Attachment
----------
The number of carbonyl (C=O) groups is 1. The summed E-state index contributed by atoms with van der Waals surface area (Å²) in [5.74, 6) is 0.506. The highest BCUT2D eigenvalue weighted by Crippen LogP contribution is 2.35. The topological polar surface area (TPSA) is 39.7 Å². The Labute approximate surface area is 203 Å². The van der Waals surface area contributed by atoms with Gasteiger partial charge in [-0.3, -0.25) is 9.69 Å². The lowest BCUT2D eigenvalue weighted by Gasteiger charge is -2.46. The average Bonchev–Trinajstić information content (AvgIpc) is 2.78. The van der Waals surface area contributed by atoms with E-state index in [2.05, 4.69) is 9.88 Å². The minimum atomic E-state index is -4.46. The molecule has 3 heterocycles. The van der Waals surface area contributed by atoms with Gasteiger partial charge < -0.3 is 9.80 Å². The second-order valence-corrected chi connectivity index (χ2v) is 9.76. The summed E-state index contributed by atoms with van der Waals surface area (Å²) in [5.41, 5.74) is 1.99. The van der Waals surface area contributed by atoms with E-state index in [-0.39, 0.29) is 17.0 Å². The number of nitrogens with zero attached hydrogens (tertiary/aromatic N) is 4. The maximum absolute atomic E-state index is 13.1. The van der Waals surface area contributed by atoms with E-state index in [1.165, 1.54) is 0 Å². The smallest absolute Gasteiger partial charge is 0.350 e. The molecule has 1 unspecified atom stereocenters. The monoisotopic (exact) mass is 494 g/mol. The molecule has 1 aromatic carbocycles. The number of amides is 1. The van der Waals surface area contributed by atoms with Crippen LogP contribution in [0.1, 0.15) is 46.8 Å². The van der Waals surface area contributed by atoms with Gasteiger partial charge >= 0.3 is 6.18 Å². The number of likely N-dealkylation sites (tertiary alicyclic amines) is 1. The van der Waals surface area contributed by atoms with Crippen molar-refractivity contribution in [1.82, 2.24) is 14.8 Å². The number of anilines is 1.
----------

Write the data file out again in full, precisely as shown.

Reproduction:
The number of carbonyl (C=O) groups is 1. The summed E-state index contributed by atoms with van der Waals surface area (Å²) in [5.74, 6) is 0.506. The highest BCUT2D eigenvalue weighted by Crippen LogP contribution is 2.35. The topological polar surface area (TPSA) is 39.7 Å². The Labute approximate surface area is 203 Å². The van der Waals surface area contributed by atoms with Gasteiger partial charge in [-0.3, -0.25) is 9.69 Å². The lowest BCUT2D eigenvalue weighted by Gasteiger charge is -2.46. The average Bonchev–Trinajstić information content (AvgIpc) is 2.78. The van der Waals surface area contributed by atoms with E-state index in [2.05, 4.69) is 9.88 Å². The minimum atomic E-state index is -4.46. The molecule has 3 heterocycles. The van der Waals surface area contributed by atoms with Gasteiger partial charge < -0.3 is 9.80 Å². The second-order valence-corrected chi connectivity index (χ2v) is 9.76. The summed E-state index contributed by atoms with van der Waals surface area (Å²) in [5.41, 5.74) is 1.99. The van der Waals surface area contributed by atoms with E-state index in [-0.39, 0.29) is 17.0 Å². The number of nitrogens with zero attached hydrogens (tertiary/aromatic N) is 4. The maximum absolute atomic E-state index is 13.1. The van der Waals surface area contributed by atoms with E-state index in [1.165, 1.54) is 0 Å². The smallest absolute Gasteiger partial charge is 0.350 e. The molecule has 1 unspecified atom stereocenters. The monoisotopic (exact) mass is 494 g/mol. The molecule has 1 aromatic carbocycles. The number of amides is 1. The van der Waals surface area contributed by atoms with Crippen LogP contribution in [0.1, 0.15) is 46.8 Å². The van der Waals surface area contributed by atoms with Gasteiger partial charge >= 0.3 is 6.18 Å². The number of likely N-dealkylation sites (tertiary alicyclic amines) is 1. The van der Waals surface area contributed by atoms with Crippen molar-refractivity contribution in [1.82, 2.24) is 14.8 Å². The number of anilines is 1.